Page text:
How to Understand the Various Grades of Matcha

  • Holly Helt


As you may know, this luscious green powder, as fine as the smoke of a cigarette (without the cough!) comes in many different varieties and myriad grades: from the cheap and chalky granules made with boiling water and stirred with a spoon to produce a late served in popular coffee shops all the way to the finest, most mesmerizing (and oftentimes elusive) stardust used for tea ceremonies held in purpose-built tea “huts” of the most minimalist of structures, buried deep in ancient Japan.

We recently completed a Kickstarter campaign to launch our new range of Matcha and discovered that a few Matcha sippers in the West demanded to know if the Matcha was “ceremonial” grade.

Rightly so! We should have been clearer!

But the truth is, I’m not a fan of using the term “ceremonial”. It is very overused in the West these days. Everyone’s putting it on their packaging, whether it’s ceremonial grade or not. Whether it’s actually any good or not.

Our supplier, based in Yame, Kyushu, has six different iterations of their ceremonial grade Matcha. We carry two of them as well as a culinary grade both online and in the café.

Picturesque Yame has the perfect climate and soil constitution to produce some of the finest Matcha in Japan. Our farmer is one of the last few remaining who uses an ancient technique (called “honzu”) involving handmade straw mats to cover the plants in spring.

These straw mats not only shade but also filter the rainwater, something the modern method has lost. Shading allows the nutrients to swell in the leaves, hence why Matcha is the superfood it claims to be. Our tea leaves are plucked by hand by delightful giggling ladies, then processed and milled using a granite mill. Just one gram of Matcha takes two hours to mill! This produces a powder finer than the smoke of a cigarette. Imagine that!

Here’s a bit of a secret:

Whether it’s labeled as “ceremonial” or not, most of the best Matcha never actually leaves Japan. It’s created by artisan farmers–tight-knit family businesses that have been producing Matcha for generations. But these small enterprises either don’t know how to or simply don’t want to export their amazing tea. It’s too complicated and the language barrier, as well as the cultural barrier, is daunting.

So you’ve got to go deep into the country, meet these farmers, build relationships, and then maybe, just maybe, they’ll open up to the idea of selling their tea to you.

That’s why we based ourselves in the heart of Japan, in order to be able to take our time, finding the right people, and then establishing trust with them. It can take time (it took us two years!), but boy, when you taste this stuff you know it is worth it!

So, back to “ceremonial”…

It’s all about the context – what you’re using it for.

Sometimes, using a ceremonial grade of Matcha just isn’t the right thing to do. Like when you’re putting it on chocolate chips in granola (YUM!). It isn’t just a cost issue, the flavor needs to bounce through louder. So an ultra premium (or “ceremonial”) grade is often times too smooth and subtle for such usage.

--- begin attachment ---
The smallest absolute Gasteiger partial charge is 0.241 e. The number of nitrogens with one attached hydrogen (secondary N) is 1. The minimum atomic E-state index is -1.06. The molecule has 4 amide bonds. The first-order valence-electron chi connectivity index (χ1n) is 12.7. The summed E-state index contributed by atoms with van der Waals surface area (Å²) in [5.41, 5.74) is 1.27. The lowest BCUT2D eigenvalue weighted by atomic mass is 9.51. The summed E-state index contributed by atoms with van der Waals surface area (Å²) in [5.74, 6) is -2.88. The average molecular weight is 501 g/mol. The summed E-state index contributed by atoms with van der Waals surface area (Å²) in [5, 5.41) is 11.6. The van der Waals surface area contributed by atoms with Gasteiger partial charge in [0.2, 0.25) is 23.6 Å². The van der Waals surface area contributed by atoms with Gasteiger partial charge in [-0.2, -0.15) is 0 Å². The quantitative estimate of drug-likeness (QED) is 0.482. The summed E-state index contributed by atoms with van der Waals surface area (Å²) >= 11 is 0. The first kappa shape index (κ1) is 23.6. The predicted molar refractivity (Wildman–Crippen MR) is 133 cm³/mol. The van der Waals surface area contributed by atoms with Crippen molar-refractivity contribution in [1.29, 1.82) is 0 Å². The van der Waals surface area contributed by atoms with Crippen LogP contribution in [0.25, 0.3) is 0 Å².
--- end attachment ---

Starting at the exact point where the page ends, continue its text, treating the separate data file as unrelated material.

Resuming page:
It’s why we use a different grade of Matcha for lattés than we do for straight shots in the café. They’re both ceremonial grade (promise!) but the one used for lattés just has that little bit of extra bite to it, enabling the flavors to shine through the steamed milk. It’s considered a slightly “lower” grade of Matcha but suits our purpose fine.

The Matcha used in our granola, popsicles, smoothies, and other yummies is considered a lower grade known as “culinary” or “ingredient” grade and it’s perfect! It is designed for mixing with other ingredients but is perhaps too bitter and chalky to consume just on its own. When this Matcha blends with other ingredients a balanced harmony of flavors emerges so you can actually taste the Matcha. Using too high of a grade in a recipe could result in a “non-Matcha” taste and the tendency to keep adding more and more Matcha… I’ve been there and done that and learned the hard way so you don’t have to.

So to mill this down to the fine point: the highest grades of Matcha (Ultra Premium Grade in our case) is for consuming a shot or a bowl of Matcha with nothing added to it. Then as you go down the grading scale, in our case Premium grade, you can drink it straight but it is best when combined with milk from a cow, bean, nut or grain… haven’t tried coconut but we probably should! Then the lowest grades are for mixing. Don’t go for the cheapest Matcha if you want to drink it in a shot or bowl.


by Holly Helt

(This post was originally posted on the T-Ching blog)

About Holly Helt

Holly is American and grew up in Japan drinking Japanese tea from age-three. She has studied two methods of tea ceremony, Urasenke and the lesser-known Yabunouchi, which has a direct lineage to Sen-no Rikyu (known as the father of the tea ceremony) ; it's also the school of practice for samurai. In 2012 she founded Chiki Tea - an online retailer of Japanese green teas, all sourced directly from small farms in Japan. Splitting her time between Japan and her home in Texas, Holly strives to bring the best teas from Japan to as many people as she can find to share in her life's passion.

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